Education Philanthropist Ted Forstmann, RIP

Ted Forstmann passed away yesterday at the age of 71. Forstmann was most famous for his pioneering work in the business world, and he was for a time a board member of the Cato Institute, but many others knew him as one of the most generous and thoughtful education philanthropists of our time. I first met him in the late 1990’s, when he was planning the launch of the Children’s Scholarship Fund (CSF) with his friend John Walton. CSF is a non-profit K-12 scholarship organization that provides tuition assistance to low-income families wishing to send their children to private schools. Understanding that direct financial responsibility encourages parents to be more involved in their children’s education, Forstmann ensured that CSF grants required parents to make a co-payment out of their own pockets, based on what they could afford.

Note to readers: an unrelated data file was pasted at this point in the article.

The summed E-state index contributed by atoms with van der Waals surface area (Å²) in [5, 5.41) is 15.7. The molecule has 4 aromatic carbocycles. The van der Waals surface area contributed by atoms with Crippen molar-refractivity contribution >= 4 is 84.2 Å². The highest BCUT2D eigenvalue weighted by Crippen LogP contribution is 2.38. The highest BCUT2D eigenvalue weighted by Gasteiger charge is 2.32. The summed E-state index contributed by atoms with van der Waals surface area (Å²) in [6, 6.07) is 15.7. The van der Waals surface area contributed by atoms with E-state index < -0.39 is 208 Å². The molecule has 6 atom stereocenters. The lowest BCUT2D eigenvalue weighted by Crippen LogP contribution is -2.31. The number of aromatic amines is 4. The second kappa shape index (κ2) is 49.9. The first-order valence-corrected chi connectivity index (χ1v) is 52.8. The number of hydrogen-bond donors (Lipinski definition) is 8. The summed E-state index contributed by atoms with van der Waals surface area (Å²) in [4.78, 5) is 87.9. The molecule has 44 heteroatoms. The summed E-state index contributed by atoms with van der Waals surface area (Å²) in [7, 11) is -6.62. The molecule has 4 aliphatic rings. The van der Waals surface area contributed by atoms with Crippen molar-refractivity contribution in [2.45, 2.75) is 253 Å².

Critics argued that poor parents would be unwilling or unable to come up with even a small fraction of the cost of private school tuition to make these co-payments. But when CSF was launched in 1998, there were 1.25 million requests for the 40,000 scholarships initially available. The myth that poor, inner-city parents don’t care about their kids’ education was shattered. Since its inception, the program has raised nearly half a billion dollars and served 123,000 children.

The Children’s Scholarship Fund continues to operate today, and its website can be found here.

Ted Forstmann wanted all families to have access to a free and dynamic education marketplace. He didn’t live to see it, but he greatly advanced that cause. The fact that it is now within reach is in no small part due to his efforts. Scholarship programs like CSF are now operating around the country, many of them bolstered by education tax credit programs that allow donations to them to be written off, dollar for dollar, from state taxes. Such programs exist in Florida, Pennsylvania, Arizona and four other states, with a new program passed this year in Oklahoma and another under consideration in Ohio. By scaling-up these programs it would be possible to achieve the goal of universal access to the marketplace that Forstmann and many others have long pursued.

We’ll keep working toward that goal. And we’ll miss you, Ted.